McCoy, who prays at midfield before and after all games, can't wait to tell his story in a setting usually reserved for his athletic abilities. He says he appreciates the professional sports platform "given to him by God," but he doesn't want people to regard him solely as a football player. That's what he learned from the example set by his role models, Lee Roy Selmon and Reggie White, two NFL legends who openly professed their faith and lived a life of Christian service outside their careers.

"Football is what I do for a living," he says. "What I am first and foremost is a believer and follower of Christ."

That faith was tested for two seasons when McCoy, the Bucs' 2010 first-round draft pick, had to sit out multiple games due to injuries. Now he and fellow teammates are dealing with successive losses in a season that began with promise. But he doesn't let adversity tear him down – a lesson he will share Sunday.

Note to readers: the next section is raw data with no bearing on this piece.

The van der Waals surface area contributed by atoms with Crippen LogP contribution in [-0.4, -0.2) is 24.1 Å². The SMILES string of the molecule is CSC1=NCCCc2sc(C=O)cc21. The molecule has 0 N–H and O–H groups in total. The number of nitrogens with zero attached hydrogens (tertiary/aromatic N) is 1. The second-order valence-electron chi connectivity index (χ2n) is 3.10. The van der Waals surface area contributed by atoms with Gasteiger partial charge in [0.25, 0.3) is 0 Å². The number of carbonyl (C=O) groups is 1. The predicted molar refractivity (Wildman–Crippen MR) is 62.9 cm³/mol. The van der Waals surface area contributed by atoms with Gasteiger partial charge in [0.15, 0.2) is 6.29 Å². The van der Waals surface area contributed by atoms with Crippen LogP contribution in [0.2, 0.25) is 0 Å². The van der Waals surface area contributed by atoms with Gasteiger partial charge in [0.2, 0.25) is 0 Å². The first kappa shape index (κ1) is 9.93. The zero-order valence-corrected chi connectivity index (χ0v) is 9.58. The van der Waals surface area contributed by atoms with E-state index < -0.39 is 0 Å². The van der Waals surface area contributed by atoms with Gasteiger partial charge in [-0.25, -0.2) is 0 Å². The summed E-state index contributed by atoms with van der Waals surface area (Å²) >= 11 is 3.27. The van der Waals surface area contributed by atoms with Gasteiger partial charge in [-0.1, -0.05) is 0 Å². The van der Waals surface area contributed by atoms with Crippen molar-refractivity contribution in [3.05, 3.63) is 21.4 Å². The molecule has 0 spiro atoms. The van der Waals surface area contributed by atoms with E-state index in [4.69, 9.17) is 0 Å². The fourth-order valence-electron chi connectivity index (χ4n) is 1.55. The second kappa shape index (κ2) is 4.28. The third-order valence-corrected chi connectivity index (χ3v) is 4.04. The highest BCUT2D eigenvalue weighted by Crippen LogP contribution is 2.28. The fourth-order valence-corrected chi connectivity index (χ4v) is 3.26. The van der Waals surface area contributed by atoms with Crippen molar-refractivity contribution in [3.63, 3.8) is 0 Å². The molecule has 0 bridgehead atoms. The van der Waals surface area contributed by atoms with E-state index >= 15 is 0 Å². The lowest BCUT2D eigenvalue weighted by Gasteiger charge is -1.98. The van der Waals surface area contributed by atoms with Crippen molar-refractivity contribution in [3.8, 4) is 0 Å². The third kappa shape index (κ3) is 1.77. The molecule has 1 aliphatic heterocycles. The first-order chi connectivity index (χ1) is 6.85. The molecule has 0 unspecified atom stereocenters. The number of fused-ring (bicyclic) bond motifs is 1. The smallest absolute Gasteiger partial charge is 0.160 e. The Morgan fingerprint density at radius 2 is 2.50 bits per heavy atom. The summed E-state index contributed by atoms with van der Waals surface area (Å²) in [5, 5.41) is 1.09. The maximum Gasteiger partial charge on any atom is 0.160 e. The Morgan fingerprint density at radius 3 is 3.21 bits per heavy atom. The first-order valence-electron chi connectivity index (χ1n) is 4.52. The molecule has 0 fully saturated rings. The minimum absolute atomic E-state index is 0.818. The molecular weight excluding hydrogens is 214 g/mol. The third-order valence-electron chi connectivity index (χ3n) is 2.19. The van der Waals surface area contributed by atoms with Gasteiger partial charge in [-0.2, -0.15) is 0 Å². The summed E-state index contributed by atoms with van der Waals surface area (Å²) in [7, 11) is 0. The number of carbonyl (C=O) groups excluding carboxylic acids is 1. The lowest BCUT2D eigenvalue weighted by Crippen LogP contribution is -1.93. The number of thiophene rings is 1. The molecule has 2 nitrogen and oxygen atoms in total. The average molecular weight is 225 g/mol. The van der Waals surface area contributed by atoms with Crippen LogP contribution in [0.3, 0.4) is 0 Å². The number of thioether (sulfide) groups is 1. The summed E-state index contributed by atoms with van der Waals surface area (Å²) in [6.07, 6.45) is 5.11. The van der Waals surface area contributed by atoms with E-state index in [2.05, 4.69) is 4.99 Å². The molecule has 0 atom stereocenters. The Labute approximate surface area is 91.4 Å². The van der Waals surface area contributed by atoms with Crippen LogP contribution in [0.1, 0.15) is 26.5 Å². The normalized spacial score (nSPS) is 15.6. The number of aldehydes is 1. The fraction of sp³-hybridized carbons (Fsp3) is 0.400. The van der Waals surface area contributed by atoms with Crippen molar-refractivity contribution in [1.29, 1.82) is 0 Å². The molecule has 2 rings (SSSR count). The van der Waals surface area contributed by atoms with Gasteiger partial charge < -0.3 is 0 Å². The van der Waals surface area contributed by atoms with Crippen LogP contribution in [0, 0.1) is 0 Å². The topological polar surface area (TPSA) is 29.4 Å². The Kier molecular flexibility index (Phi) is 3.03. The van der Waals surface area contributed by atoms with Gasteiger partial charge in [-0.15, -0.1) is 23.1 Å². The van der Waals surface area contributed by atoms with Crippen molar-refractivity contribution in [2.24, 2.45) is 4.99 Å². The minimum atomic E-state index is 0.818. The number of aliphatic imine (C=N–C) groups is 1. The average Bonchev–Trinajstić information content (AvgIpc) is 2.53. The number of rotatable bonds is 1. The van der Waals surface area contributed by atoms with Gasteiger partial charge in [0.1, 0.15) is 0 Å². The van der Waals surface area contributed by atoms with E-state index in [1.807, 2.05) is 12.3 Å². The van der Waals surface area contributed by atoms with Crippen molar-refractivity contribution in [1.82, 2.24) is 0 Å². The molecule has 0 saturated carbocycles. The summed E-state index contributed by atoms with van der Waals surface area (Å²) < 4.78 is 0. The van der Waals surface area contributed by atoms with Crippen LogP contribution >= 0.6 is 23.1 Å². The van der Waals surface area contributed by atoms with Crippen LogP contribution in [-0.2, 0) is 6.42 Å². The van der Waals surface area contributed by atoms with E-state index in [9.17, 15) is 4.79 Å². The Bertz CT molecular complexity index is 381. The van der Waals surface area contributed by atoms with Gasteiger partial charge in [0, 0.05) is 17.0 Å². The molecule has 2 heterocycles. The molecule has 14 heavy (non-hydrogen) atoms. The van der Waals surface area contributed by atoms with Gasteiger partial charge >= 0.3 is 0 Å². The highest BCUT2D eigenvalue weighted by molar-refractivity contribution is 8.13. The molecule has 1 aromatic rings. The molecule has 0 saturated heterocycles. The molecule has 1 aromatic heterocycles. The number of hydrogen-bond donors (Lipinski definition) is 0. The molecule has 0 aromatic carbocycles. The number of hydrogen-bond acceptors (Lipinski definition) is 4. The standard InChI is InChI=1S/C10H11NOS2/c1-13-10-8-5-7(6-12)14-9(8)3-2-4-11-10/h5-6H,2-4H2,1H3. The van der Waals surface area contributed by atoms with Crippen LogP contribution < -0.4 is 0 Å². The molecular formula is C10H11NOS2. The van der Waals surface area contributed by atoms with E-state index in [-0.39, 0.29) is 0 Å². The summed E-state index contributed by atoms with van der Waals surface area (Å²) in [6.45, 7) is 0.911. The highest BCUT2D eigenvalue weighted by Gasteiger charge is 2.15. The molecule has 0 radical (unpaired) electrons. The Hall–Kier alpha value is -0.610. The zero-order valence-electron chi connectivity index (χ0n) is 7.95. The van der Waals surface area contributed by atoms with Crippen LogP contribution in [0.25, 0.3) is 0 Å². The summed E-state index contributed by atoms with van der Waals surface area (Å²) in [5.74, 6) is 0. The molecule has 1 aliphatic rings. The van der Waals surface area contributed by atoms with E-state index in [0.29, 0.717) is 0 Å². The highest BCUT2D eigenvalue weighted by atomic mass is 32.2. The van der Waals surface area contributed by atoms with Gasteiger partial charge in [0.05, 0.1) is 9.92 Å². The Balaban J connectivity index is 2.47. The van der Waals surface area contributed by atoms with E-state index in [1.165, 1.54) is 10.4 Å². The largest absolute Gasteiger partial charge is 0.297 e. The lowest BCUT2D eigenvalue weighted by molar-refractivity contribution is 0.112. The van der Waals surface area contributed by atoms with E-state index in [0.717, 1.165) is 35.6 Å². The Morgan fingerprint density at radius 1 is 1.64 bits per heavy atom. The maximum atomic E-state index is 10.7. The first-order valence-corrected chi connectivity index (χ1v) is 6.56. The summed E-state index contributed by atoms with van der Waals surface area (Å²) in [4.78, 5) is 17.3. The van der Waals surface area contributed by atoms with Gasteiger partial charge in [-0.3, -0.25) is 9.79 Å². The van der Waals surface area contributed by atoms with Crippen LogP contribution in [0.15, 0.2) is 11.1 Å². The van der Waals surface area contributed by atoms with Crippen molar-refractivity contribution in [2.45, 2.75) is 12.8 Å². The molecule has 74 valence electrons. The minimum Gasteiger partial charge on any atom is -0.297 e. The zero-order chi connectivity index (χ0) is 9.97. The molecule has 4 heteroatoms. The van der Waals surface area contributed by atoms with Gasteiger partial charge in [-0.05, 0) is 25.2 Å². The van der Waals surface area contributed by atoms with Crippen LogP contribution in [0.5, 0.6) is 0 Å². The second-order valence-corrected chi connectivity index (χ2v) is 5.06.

"Don't be a knucklehead and get too full of yourself," he says. "Your mindset has to be in the right place. And don't just talk about being a good example. It's the walk, not the talk; that is the real thing."

DISCOUNT TICKETS

 

To get the group discount, call Tampa Bay Bucs Sales at (813) 870-2700 ext. 2533


mbearden@tampatrib.com (813) 259-7613